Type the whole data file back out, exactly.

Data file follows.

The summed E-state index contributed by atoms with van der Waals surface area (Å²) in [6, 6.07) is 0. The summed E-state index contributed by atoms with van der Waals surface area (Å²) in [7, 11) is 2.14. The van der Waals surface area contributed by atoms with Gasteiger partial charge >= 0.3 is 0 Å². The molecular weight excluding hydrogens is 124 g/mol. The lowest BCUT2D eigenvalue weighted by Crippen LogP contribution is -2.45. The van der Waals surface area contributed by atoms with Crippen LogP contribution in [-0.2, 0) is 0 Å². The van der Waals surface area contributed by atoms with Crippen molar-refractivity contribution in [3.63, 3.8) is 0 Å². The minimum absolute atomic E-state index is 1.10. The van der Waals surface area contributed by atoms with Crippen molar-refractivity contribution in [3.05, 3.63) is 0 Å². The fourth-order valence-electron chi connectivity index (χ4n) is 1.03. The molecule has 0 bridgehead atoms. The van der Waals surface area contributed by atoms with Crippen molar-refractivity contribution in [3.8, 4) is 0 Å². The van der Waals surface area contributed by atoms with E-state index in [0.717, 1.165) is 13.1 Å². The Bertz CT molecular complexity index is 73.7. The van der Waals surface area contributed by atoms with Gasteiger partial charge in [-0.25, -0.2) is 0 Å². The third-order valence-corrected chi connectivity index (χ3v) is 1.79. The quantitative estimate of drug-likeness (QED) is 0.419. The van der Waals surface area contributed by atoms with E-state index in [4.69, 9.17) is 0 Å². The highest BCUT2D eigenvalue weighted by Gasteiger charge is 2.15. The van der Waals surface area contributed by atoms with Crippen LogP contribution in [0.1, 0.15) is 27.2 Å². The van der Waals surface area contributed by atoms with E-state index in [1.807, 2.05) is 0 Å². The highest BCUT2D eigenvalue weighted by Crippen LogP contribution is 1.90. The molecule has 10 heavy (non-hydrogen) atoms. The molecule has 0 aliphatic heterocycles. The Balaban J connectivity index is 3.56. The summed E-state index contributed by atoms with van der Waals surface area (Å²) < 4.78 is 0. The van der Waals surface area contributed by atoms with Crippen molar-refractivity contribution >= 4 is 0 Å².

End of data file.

The summed E-state index contributed by atoms with van der Waals surface area (Å²) in [6, 6.07) is 0. The summed E-state index contributed by atoms with van der Waals surface area (Å²) in [7, 11) is 2.14. The van der Waals surface area contributed by atoms with Gasteiger partial charge >= 0.3 is 0 Å². The molecular weight excluding hydrogens is 124 g/mol. The lowest BCUT2D eigenvalue weighted by Crippen LogP contribution is -2.45. The van der Waals surface area contributed by atoms with Crippen LogP contribution in [-0.2, 0) is 0 Å². The van der Waals surface area contributed by atoms with Crippen molar-refractivity contribution in [3.63, 3.8) is 0 Å². The minimum absolute atomic E-state index is 1.10. The van der Waals surface area contributed by atoms with Crippen molar-refractivity contribution in [3.05, 3.63) is 0 Å². The fourth-order valence-electron chi connectivity index (χ4n) is 1.03. The molecule has 0 bridgehead atoms. The van der Waals surface area contributed by atoms with Crippen molar-refractivity contribution in [3.8, 4) is 0 Å². The van der Waals surface area contributed by atoms with E-state index in [0.717, 1.165) is 13.1 Å². The Bertz CT molecular complexity index is 73.7. The van der Waals surface area contributed by atoms with Gasteiger partial charge in [-0.25, -0.2) is 0 Å². The third-order valence-corrected chi connectivity index (χ3v) is 1.79. The quantitative estimate of drug-likeness (QED) is 0.419. The van der Waals surface area contributed by atoms with E-state index in [4.69, 9.17) is 0 Å². The highest BCUT2D eigenvalue weighted by Gasteiger charge is 2.15. The van der Waals surface area contributed by atoms with Crippen LogP contribution in [0.1, 0.15) is 27.2 Å². The van der Waals surface area contributed by atoms with E-state index in [1.807, 2.05) is 0 Å². The highest BCUT2D eigenvalue weighted by Crippen LogP contribution is 1.90. The molecule has 10 heavy (non-hydrogen) atoms. The molecule has 0 aliphatic heterocycles. The Balaban J connectivity index is 3.56. The summed E-state index contributed by atoms with van der Waals surface area (Å²) < 4.78 is 0. The van der Waals surface area contributed by atoms with Crippen molar-refractivity contribution >= 4 is 0 Å².